Updated: December 16, 2020
Programming Yarn Npm

package.json #

resolutions field #

yarn specific

Allows you to force the use of a particular version for a nested dependency. e.g.:

"devDependencies": {
  "@angular/cli": "1.0.3",
  "typescript": "2.3.2"

yarn.lock will contain:

"typescript@>=2.0.0 <2.3.0":
  version "2.2.2"
  resolved "https://registry.yarnpkg.com/typescript/-/typescript-2.2.2.tgz#606022508479b55ffa368b58fee963a03dfd7b0c"

  version "2.3.2"
  resolved "https://registry.yarnpkg.com/typescript/-/typescript-2.3.2.tgz#f0f045e196f69a72f06b25fd3bd39d01c3ce9984"

and within node_modules you’d see:

  • typescript@2.3.2 in node_modules/typescript
  • typescript@2.2.2 in node_modules/@angular/cli/node_modules.

Because TS@2.2.2 is nested within @angular/cli it is impossilbe to force the use of TS@2.3.2 across the entire project (see flattening, for a counter to this).

With the resolutions field yarn will will use the resolved version if a different version is found in a nested dependency.

See this this RFC for details.

It is common to see warnings spewed out into the terminal during a yarn install this is because:

The devDependencies, optionalDependencies and dependencies fields always take precedence over the resolutions field: if the user defines explicitly a dependency there, it means that he wants that version, even if it’s specified with a non-exact specification. So the resolutions field only applies to nested-dependencies. Nevertheless, in case of incompatibility between the specification of a non-nested dependency version and a resolution, a warning is issued.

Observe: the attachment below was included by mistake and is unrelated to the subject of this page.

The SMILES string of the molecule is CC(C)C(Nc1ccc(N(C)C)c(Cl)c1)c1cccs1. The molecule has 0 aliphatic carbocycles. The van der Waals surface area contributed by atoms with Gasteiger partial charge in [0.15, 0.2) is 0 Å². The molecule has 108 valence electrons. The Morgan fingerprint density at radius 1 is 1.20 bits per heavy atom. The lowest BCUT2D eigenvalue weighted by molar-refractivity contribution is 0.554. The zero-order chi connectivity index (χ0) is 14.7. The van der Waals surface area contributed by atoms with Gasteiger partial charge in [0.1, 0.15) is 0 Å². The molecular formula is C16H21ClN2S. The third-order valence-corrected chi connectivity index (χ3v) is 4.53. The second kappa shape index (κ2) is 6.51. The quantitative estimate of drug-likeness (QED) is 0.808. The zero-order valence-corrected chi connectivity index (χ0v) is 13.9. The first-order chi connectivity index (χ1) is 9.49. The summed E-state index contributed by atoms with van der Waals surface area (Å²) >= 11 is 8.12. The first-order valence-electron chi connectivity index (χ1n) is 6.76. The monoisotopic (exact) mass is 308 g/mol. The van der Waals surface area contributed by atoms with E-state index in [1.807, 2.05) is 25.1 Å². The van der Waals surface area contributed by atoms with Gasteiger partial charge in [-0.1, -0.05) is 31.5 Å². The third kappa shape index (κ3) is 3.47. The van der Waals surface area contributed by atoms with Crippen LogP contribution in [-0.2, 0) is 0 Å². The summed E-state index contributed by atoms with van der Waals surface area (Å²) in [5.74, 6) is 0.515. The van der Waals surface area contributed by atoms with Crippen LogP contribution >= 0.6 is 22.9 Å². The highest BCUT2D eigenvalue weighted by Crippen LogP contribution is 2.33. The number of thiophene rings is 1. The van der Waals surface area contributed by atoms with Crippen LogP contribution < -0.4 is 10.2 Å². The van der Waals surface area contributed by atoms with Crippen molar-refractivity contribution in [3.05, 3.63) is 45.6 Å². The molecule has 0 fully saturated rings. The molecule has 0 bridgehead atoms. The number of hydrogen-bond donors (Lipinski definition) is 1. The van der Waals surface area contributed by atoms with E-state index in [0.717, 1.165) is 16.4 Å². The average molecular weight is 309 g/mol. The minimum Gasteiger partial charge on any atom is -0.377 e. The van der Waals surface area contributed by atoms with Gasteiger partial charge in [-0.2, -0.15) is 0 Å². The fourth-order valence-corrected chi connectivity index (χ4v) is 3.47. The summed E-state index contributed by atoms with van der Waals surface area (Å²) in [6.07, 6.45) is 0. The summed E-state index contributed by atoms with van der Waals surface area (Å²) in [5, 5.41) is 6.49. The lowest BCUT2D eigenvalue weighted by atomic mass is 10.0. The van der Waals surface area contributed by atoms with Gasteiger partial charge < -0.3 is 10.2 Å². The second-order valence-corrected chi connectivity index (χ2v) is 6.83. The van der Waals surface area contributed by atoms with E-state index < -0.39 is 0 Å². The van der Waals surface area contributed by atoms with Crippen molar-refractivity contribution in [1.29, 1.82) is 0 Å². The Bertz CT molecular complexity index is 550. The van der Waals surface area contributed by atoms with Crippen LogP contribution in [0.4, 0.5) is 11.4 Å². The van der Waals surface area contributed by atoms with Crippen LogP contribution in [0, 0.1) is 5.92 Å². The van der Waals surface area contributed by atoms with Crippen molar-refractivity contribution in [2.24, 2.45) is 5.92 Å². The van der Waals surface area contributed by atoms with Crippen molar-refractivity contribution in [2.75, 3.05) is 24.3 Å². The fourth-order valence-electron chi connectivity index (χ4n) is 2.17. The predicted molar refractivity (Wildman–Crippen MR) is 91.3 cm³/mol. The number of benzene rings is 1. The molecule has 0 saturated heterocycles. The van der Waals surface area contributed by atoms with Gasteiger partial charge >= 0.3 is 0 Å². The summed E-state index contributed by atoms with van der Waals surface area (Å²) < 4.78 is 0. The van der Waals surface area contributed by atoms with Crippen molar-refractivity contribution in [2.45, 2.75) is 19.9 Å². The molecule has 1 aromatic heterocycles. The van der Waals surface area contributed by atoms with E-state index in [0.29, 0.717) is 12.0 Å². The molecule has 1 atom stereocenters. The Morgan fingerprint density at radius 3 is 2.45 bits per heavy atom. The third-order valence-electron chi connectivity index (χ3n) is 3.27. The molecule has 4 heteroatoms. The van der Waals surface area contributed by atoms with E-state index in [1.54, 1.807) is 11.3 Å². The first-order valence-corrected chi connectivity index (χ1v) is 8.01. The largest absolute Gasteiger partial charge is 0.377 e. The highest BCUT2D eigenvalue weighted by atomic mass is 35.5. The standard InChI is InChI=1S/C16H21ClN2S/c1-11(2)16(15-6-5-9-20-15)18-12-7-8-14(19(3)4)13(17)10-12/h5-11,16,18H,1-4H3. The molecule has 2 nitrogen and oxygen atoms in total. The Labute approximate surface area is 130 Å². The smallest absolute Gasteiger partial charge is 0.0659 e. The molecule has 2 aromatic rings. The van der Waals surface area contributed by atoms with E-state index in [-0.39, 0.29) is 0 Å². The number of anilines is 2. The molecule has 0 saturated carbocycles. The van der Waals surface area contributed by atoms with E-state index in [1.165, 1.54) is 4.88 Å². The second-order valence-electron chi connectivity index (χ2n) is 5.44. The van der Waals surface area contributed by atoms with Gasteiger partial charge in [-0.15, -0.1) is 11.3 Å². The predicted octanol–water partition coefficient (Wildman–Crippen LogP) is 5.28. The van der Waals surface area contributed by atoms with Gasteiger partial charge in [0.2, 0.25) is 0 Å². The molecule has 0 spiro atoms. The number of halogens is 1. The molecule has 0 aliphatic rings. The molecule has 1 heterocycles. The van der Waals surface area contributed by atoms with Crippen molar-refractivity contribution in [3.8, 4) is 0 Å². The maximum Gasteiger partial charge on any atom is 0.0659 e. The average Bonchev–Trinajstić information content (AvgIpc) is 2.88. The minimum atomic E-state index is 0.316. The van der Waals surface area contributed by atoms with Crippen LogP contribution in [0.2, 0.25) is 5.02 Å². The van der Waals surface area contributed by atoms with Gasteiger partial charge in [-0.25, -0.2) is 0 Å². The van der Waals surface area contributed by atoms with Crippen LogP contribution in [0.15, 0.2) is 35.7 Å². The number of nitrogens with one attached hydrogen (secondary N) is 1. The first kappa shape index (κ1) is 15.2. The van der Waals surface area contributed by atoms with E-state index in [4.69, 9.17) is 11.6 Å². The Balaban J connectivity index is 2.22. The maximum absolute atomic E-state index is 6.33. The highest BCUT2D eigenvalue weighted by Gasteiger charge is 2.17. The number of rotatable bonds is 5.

upgrading dependencies #

yarn has a command (yarn upgrade) which upgrades a dependency with yarn upgrade [package]@[version], but annoyingly this doesn’t help in the case of devDepenencies. If you do this with a package that currently sits in the dev category it will add it to the dependencies category and not touch the dev addition.

Instead, do yarn add -D [package]@[version] which will behave as you’d expect upgrade to.

yarn.lock #

The yarn lockfile allows an application to freeze a dependency in time so that on various machines (once installed) an application will always have the same dependency version installed.

  1. If a yarn.lock (the lockfile) is not present on yarn install (or, simply, yarn) a new lockfile will be created with the latest dependencies installed

  2. If a yarn.lock is present on yarn install and there are dependencies listed in package.json that don’t exist in the lockfile, yarn will try to update every dependency to the latest

  3. If a yarn.lock is present and all the dependencies in the package.json file are listed in the lockfile, the install will note upgrade any dependency

To prevent the updating of any dependency in a lockfile use --frozen-lockfile when installing (yarn install)

yarn.lock merge conflicts #

git rebase origin/master

When the first conflict arises, I checkout the yarn.lock then re-perform the installation

git checkout origin/master -- yarn.lock
yarn install

This generates a new yarn.lock based on the origin/master version of yarn.lock, but including the changes I made to my package.json. Then it’s just a matter of:

git add yarn.lock
git rebase --continue